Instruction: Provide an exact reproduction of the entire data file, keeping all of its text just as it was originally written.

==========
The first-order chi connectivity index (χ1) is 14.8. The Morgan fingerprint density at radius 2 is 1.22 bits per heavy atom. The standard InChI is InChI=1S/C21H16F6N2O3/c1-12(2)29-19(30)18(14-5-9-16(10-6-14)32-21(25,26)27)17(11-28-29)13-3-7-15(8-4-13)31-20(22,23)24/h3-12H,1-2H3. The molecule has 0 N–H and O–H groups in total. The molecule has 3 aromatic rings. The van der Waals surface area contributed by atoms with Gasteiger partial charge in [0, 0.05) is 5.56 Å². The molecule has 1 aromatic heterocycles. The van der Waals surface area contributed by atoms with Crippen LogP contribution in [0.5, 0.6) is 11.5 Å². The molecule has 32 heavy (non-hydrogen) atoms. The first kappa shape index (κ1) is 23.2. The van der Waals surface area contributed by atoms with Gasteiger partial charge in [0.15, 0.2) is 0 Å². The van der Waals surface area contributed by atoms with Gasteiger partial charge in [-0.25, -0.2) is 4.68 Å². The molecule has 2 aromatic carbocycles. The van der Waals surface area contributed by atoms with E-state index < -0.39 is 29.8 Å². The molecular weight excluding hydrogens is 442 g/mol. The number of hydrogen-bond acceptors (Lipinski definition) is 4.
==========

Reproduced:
The first-order chi connectivity index (χ1) is 14.8. The Morgan fingerprint density at radius 2 is 1.22 bits per heavy atom. The standard InChI is InChI=1S/C21H16F6N2O3/c1-12(2)29-19(30)18(14-5-9-16(10-6-14)32-21(25,26)27)17(11-28-29)13-3-7-15(8-4-13)31-20(22,23)24/h3-12H,1-2H3. The molecule has 0 N–H and O–H groups in total. The molecule has 3 aromatic rings. The van der Waals surface area contributed by atoms with Gasteiger partial charge in [0, 0.05) is 5.56 Å². The molecule has 1 aromatic heterocycles. The van der Waals surface area contributed by atoms with Crippen LogP contribution in [0.5, 0.6) is 11.5 Å². The molecule has 32 heavy (non-hydrogen) atoms. The first kappa shape index (κ1) is 23.2. The van der Waals surface area contributed by atoms with Gasteiger partial charge in [0.15, 0.2) is 0 Å². The van der Waals surface area contributed by atoms with Gasteiger partial charge in [-0.25, -0.2) is 4.68 Å². The molecule has 2 aromatic carbocycles. The van der Waals surface area contributed by atoms with E-state index < -0.39 is 29.8 Å². The molecular weight excluding hydrogens is 442 g/mol. The number of hydrogen-bond acceptors (Lipinski definition) is 4.